It’s Not You, It’s Me

Standard

I wrote last week about how I surprisingly found myself liking the standardized science test that my state requires me to give students each year.  I liked the test because of the critical thinking skills it promotes.  I still like that test, but I received another reminder of what I hate about testing in a message from my state’s department of education today.  The woman who had been coordinating Social Studies instruction across the state announced that her position had been eliminated.  The department of education eliminated any content area support positions for disciplines that are not measured by mandatory annual assessments.  I really hate that.  I was a History major myself and went into the field of education to make Social Studies interesting for students. Social Studies so often seems to be the discipline that receives the least attention at either the local, state, or national level.

Am I angry with my department of education?  No, not really.  Like our local schools, the DOE is dealing with huge budget cuts to a department that was already pretty lean.  I am upset with how our national focus on assessment results has lead us to eliminate support for disciplines that do not directly produce measurable results.  Although one could clearly argue that learning to critically analyse historical facts leads to critical thinking skills that span across other disciplines.  I felt even more upset this past summer when a highly regarded principal in Burlington, Vermont was removed from her position in order to make the district eligible for federal stimulus money.   The principal had done an exceptional job in her school but the federal grant required drastic action to be taken in the city’s lowest performing school.  What has our desire for high test scores and needed grant funding caused us, as educators, to become?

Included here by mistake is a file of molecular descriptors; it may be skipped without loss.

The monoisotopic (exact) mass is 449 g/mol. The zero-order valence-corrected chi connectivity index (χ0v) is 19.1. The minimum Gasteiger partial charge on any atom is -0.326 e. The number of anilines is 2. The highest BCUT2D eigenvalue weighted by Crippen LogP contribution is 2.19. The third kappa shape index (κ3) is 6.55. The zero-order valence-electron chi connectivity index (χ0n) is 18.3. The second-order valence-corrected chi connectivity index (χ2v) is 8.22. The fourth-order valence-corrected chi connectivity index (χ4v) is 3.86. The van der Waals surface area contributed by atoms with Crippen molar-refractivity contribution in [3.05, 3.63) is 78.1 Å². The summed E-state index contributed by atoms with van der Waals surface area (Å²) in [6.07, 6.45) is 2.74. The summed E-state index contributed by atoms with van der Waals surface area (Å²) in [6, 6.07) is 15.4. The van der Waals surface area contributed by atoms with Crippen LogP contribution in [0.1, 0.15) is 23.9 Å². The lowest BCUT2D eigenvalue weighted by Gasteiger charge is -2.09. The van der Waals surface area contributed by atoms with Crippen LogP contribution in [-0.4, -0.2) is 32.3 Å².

I still stand by my last post, that there are some good assessments out there.  We can do an excellent job of educating our students and this can lead to higher achievement scores that we can be proud of.  But when I think of the unacceptable compromises that education has made in the face of high stakes testing, I don’t like who we have become.  It’s not the test’s fault, it’s ours.

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